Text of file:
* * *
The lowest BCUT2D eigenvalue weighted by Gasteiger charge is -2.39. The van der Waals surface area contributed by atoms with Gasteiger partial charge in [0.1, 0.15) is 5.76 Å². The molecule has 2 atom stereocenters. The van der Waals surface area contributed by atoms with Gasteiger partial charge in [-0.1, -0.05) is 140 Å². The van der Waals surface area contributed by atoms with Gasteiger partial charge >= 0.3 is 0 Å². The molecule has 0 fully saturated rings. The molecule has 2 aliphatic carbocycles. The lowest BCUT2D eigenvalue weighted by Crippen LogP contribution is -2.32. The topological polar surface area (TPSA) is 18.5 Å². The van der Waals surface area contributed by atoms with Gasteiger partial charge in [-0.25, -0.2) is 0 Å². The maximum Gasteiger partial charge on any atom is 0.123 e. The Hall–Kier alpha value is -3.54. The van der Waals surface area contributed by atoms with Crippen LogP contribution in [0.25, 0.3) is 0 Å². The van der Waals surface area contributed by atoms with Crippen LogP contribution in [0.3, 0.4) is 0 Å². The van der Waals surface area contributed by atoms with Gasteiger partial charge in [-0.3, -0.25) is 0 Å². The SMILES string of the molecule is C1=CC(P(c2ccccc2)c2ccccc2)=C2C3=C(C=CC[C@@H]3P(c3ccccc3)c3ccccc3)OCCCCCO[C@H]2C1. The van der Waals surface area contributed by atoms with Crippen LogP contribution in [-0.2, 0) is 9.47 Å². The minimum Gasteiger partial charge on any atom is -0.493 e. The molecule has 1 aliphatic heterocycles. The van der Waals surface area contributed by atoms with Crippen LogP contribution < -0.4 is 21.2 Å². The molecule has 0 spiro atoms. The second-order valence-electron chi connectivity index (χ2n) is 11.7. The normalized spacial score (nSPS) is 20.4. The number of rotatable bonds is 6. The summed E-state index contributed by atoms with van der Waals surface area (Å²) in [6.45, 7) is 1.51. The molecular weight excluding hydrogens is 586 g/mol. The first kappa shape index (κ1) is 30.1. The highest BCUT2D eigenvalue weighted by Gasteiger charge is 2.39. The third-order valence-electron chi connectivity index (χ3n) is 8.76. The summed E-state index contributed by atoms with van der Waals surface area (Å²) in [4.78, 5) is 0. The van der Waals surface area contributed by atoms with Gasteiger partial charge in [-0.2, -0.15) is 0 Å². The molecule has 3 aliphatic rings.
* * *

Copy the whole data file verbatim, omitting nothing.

The lowest BCUT2D eigenvalue weighted by Gasteiger charge is -2.39. The van der Waals surface area contributed by atoms with Gasteiger partial charge in [0.1, 0.15) is 5.76 Å². The molecule has 2 atom stereocenters. The van der Waals surface area contributed by atoms with Gasteiger partial charge in [-0.1, -0.05) is 140 Å². The van der Waals surface area contributed by atoms with Gasteiger partial charge >= 0.3 is 0 Å². The molecule has 0 fully saturated rings. The molecule has 2 aliphatic carbocycles. The lowest BCUT2D eigenvalue weighted by Crippen LogP contribution is -2.32. The topological polar surface area (TPSA) is 18.5 Å². The van der Waals surface area contributed by atoms with Gasteiger partial charge in [-0.25, -0.2) is 0 Å². The maximum Gasteiger partial charge on any atom is 0.123 e. The Hall–Kier alpha value is -3.54. The van der Waals surface area contributed by atoms with Crippen LogP contribution in [0.25, 0.3) is 0 Å². The van der Waals surface area contributed by atoms with Crippen LogP contribution in [0.3, 0.4) is 0 Å². The van der Waals surface area contributed by atoms with Gasteiger partial charge in [-0.3, -0.25) is 0 Å². The SMILES string of the molecule is C1=CC(P(c2ccccc2)c2ccccc2)=C2C3=C(C=CC[C@@H]3P(c3ccccc3)c3ccccc3)OCCCCCO[C@H]2C1. The van der Waals surface area contributed by atoms with Crippen LogP contribution in [-0.2, 0) is 9.47 Å². The minimum Gasteiger partial charge on any atom is -0.493 e. The molecule has 1 aliphatic heterocycles. The van der Waals surface area contributed by atoms with Crippen LogP contribution < -0.4 is 21.2 Å². The molecule has 0 spiro atoms. The second-order valence-electron chi connectivity index (χ2n) is 11.7. The normalized spacial score (nSPS) is 20.4. The number of rotatable bonds is 6. The summed E-state index contributed by atoms with van der Waals surface area (Å²) in [6.45, 7) is 1.51. The molecular weight excluding hydrogens is 586 g/mol. The first kappa shape index (κ1) is 30.1. The highest BCUT2D eigenvalue weighted by Gasteiger charge is 2.39. The third-order valence-electron chi connectivity index (χ3n) is 8.76. The summed E-state index contributed by atoms with van der Waals surface area (Å²) in [4.78, 5) is 0. The van der Waals surface area contributed by atoms with Gasteiger partial charge in [-0.2, -0.15) is 0 Å². The molecule has 3 aliphatic rings.